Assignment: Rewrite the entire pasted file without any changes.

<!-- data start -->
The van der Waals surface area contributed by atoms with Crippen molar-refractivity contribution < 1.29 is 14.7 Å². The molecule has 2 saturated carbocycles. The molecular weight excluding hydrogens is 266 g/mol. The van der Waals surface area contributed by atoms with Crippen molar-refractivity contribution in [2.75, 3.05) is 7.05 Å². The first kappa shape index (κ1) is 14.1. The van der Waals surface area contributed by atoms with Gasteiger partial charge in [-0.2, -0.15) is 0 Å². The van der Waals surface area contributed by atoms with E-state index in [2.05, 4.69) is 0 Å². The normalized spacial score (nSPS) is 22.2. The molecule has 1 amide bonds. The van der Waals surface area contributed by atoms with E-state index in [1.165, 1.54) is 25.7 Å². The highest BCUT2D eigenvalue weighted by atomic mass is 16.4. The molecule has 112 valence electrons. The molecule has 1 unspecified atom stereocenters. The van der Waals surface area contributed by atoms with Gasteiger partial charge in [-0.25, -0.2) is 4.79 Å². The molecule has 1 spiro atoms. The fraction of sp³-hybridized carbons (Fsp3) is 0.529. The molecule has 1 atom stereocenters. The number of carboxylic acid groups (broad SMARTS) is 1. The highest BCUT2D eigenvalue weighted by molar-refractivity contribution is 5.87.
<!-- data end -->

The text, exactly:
The van der Waals surface area contributed by atoms with Crippen molar-refractivity contribution < 1.29 is 14.7 Å². The molecule has 2 saturated carbocycles. The molecular weight excluding hydrogens is 266 g/mol. The van der Waals surface area contributed by atoms with Crippen molar-refractivity contribution in [2.75, 3.05) is 7.05 Å². The first kappa shape index (κ1) is 14.1. The van der Waals surface area contributed by atoms with Gasteiger partial charge in [-0.2, -0.15) is 0 Å². The van der Waals surface area contributed by atoms with E-state index in [2.05, 4.69) is 0 Å². The normalized spacial score (nSPS) is 22.2. The molecule has 1 amide bonds. The van der Waals surface area contributed by atoms with E-state index in [1.165, 1.54) is 25.7 Å². The highest BCUT2D eigenvalue weighted by atomic mass is 16.4. The molecule has 112 valence electrons. The molecule has 1 unspecified atom stereocenters. The van der Waals surface area contributed by atoms with Gasteiger partial charge in [-0.25, -0.2) is 4.79 Å². The molecule has 1 spiro atoms. The fraction of sp³-hybridized carbons (Fsp3) is 0.529. The molecule has 1 atom stereocenters. The number of carboxylic acid groups (broad SMARTS) is 1. The highest BCUT2D eigenvalue weighted by molar-refractivity contribution is 5.87.